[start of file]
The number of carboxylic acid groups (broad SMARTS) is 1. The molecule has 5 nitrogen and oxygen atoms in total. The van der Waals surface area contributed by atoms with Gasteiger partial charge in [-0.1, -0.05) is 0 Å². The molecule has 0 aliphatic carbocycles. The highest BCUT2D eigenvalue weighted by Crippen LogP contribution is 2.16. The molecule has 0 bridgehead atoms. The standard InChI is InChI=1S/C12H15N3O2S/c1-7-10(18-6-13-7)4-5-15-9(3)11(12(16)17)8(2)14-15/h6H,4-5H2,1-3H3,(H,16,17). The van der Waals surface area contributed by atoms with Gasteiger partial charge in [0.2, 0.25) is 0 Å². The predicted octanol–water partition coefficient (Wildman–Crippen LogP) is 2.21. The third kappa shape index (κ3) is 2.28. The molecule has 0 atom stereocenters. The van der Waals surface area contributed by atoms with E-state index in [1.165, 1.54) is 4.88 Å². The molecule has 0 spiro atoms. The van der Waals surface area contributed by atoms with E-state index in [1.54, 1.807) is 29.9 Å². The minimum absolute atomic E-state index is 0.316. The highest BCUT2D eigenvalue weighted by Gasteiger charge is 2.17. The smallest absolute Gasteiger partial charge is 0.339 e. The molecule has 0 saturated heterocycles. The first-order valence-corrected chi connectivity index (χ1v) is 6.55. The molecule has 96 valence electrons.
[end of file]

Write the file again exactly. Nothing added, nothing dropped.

The number of carboxylic acid groups (broad SMARTS) is 1. The molecule has 5 nitrogen and oxygen atoms in total. The van der Waals surface area contributed by atoms with Gasteiger partial charge in [-0.1, -0.05) is 0 Å². The molecule has 0 aliphatic carbocycles. The highest BCUT2D eigenvalue weighted by Crippen LogP contribution is 2.16. The molecule has 0 bridgehead atoms. The standard InChI is InChI=1S/C12H15N3O2S/c1-7-10(18-6-13-7)4-5-15-9(3)11(12(16)17)8(2)14-15/h6H,4-5H2,1-3H3,(H,16,17). The van der Waals surface area contributed by atoms with Gasteiger partial charge in [0.2, 0.25) is 0 Å². The predicted octanol–water partition coefficient (Wildman–Crippen LogP) is 2.21. The third kappa shape index (κ3) is 2.28. The molecule has 0 atom stereocenters. The van der Waals surface area contributed by atoms with E-state index in [1.165, 1.54) is 4.88 Å². The molecule has 0 spiro atoms. The van der Waals surface area contributed by atoms with E-state index in [1.54, 1.807) is 29.9 Å². The minimum absolute atomic E-state index is 0.316. The highest BCUT2D eigenvalue weighted by Gasteiger charge is 2.17. The smallest absolute Gasteiger partial charge is 0.339 e. The molecule has 0 saturated heterocycles. The first-order valence-corrected chi connectivity index (χ1v) is 6.55. The molecule has 96 valence electrons.